Electrical Output and Interface

Absolute rotary encoders support different interfaces such as SSI, BiSS, Fieldbus and Ethernet interfaces, and other relevant controllers.


Classically, parallel wiring has been used when interfacing absolute encoders. Latency is diminished as all bits transfer simultaneously but at the cost of an increased number of wires. This can result in increased errors, higher costs, and more complexity, which results in additional points of failure.


Serial interfaces are often simpler, more reliable, and faster than parallel interfaces. This method of transmitting data from the encoder to the controller aggregates data to minimize wiring.


Synchronous serial interface (SSI) is commonly used in industrial applications and is a common choice for sensor applications. In this point-to-point serial communications protocol, data is transmitted by synchronizing transmission using a common clock signal.

SSI is often the most straightforward communication protocol available for absolute rotary encoders.


BiSS (bidirectional/serial/synchronous) is a point-to-point encoder interface that can send full absolute position data whenever the controller polls the encoder.


With a compact design, absolute rotary encoders have non-volatility of memory and provide accurate and reliable positioning without shaft rotation. Often these types of encoders provide higher resolution than incremental encoders. They can measure accurately across multiple axes and have several output protocols allowing for integration with many electronic components. Many can be programmed flexibly.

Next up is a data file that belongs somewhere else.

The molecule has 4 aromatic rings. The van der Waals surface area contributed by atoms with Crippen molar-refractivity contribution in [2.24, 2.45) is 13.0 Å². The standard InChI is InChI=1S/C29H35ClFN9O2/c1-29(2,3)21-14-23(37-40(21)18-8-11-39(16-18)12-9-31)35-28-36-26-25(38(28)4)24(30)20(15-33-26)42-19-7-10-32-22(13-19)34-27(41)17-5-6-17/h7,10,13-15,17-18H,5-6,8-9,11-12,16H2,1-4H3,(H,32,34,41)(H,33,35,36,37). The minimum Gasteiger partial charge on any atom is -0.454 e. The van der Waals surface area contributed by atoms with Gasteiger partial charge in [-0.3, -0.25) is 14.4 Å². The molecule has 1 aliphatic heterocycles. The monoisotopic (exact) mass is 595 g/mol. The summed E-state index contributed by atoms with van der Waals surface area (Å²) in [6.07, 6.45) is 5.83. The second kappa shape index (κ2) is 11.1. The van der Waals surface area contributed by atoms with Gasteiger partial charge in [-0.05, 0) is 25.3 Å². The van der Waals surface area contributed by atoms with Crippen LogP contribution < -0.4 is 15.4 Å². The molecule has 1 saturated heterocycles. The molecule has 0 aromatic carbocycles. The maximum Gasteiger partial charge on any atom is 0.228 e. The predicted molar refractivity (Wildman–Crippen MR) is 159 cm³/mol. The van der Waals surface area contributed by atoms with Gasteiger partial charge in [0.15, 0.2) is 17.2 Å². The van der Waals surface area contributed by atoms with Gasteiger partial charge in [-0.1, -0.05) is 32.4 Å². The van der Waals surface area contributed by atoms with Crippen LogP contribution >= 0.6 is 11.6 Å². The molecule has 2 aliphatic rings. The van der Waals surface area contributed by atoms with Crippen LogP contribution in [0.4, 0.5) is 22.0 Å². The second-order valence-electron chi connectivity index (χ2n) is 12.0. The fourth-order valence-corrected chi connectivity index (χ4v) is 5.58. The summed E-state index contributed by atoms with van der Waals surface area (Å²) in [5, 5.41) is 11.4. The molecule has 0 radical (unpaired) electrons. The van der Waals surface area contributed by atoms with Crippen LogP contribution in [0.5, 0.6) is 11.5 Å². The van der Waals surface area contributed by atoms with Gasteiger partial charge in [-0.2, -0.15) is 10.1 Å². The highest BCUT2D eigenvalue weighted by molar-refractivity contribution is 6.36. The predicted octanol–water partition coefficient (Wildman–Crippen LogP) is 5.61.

Absolute rotary encoders have high resistance to electrical noise. Absolute encoders read an error-checked code from binary output or digitally over a serial bus, which reduces susceptibility to noise.

Start-up performance is better than incremental rotary encoders due to low homing and time to initial position. This feature allows them to have better recovery in cases of power and system failures or resets.

Absolute encoders are used when the measurement of position is critical and an initializing step cannot be afforded. Overall, absolute rotary encoders are often more expensive than incremental encoders though as production technologies advance the price gap is reducing. When choosing between absolute or incremental rotary encoders it is recommended to consider performance, user experience, as well as the price to choose the right encoder type for the application.

Related Information

Globalspec—Gurley’s high-reliability rotary encoders offer accuracy and precision, solve difficult problems

Globalspec—Linear encoders and the increasing accuracy of optical patterning